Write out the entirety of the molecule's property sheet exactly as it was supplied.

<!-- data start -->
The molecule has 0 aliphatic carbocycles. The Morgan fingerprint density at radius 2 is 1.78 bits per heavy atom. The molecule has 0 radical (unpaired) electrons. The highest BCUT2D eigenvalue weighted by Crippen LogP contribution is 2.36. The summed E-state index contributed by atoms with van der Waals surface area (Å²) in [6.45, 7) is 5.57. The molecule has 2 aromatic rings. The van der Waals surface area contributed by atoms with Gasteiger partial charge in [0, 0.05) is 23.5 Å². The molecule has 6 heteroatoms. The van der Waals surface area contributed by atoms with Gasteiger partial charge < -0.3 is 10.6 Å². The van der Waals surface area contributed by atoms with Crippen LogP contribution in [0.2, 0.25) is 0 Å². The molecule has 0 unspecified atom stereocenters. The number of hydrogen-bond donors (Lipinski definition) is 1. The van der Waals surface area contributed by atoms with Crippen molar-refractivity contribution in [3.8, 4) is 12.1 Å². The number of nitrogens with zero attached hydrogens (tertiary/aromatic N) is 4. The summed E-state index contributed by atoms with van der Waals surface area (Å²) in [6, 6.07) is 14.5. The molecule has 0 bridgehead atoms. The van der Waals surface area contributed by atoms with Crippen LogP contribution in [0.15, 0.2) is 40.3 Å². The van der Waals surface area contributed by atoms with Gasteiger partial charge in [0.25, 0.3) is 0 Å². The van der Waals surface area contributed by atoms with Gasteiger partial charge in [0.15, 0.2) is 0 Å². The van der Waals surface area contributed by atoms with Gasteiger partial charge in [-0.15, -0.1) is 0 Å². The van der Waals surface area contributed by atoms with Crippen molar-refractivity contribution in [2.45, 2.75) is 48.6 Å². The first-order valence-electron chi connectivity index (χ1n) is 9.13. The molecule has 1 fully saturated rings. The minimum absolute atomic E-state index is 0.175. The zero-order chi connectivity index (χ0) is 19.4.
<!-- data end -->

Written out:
The molecule has 0 aliphatic carbocycles. The Morgan fingerprint density at radius 2 is 1.78 bits per heavy atom. The molecule has 0 radical (unpaired) electrons. The highest BCUT2D eigenvalue weighted by Crippen LogP contribution is 2.36. The summed E-state index contributed by atoms with van der Waals surface area (Å²) in [6.45, 7) is 5.57. The molecule has 2 aromatic rings. The van der Waals surface area contributed by atoms with Gasteiger partial charge in [0, 0.05) is 23.5 Å². The molecule has 6 heteroatoms. The van der Waals surface area contributed by atoms with Gasteiger partial charge < -0.3 is 10.6 Å². The van der Waals surface area contributed by atoms with Crippen LogP contribution in [0.2, 0.25) is 0 Å². The molecule has 0 unspecified atom stereocenters. The number of hydrogen-bond donors (Lipinski definition) is 1. The van der Waals surface area contributed by atoms with Crippen molar-refractivity contribution in [3.8, 4) is 12.1 Å². The number of nitrogens with zero attached hydrogens (tertiary/aromatic N) is 4. The summed E-state index contributed by atoms with van der Waals surface area (Å²) in [6, 6.07) is 14.5. The molecule has 0 bridgehead atoms. The van der Waals surface area contributed by atoms with Crippen LogP contribution in [0.15, 0.2) is 40.3 Å². The van der Waals surface area contributed by atoms with Gasteiger partial charge in [0.25, 0.3) is 0 Å². The van der Waals surface area contributed by atoms with Gasteiger partial charge in [0.15, 0.2) is 0 Å². The van der Waals surface area contributed by atoms with Gasteiger partial charge in [-0.15, -0.1) is 0 Å². The van der Waals surface area contributed by atoms with Crippen molar-refractivity contribution in [2.45, 2.75) is 48.6 Å². The first-order valence-electron chi connectivity index (χ1n) is 9.13. The molecule has 1 fully saturated rings. The minimum absolute atomic E-state index is 0.175. The zero-order chi connectivity index (χ0) is 19.4.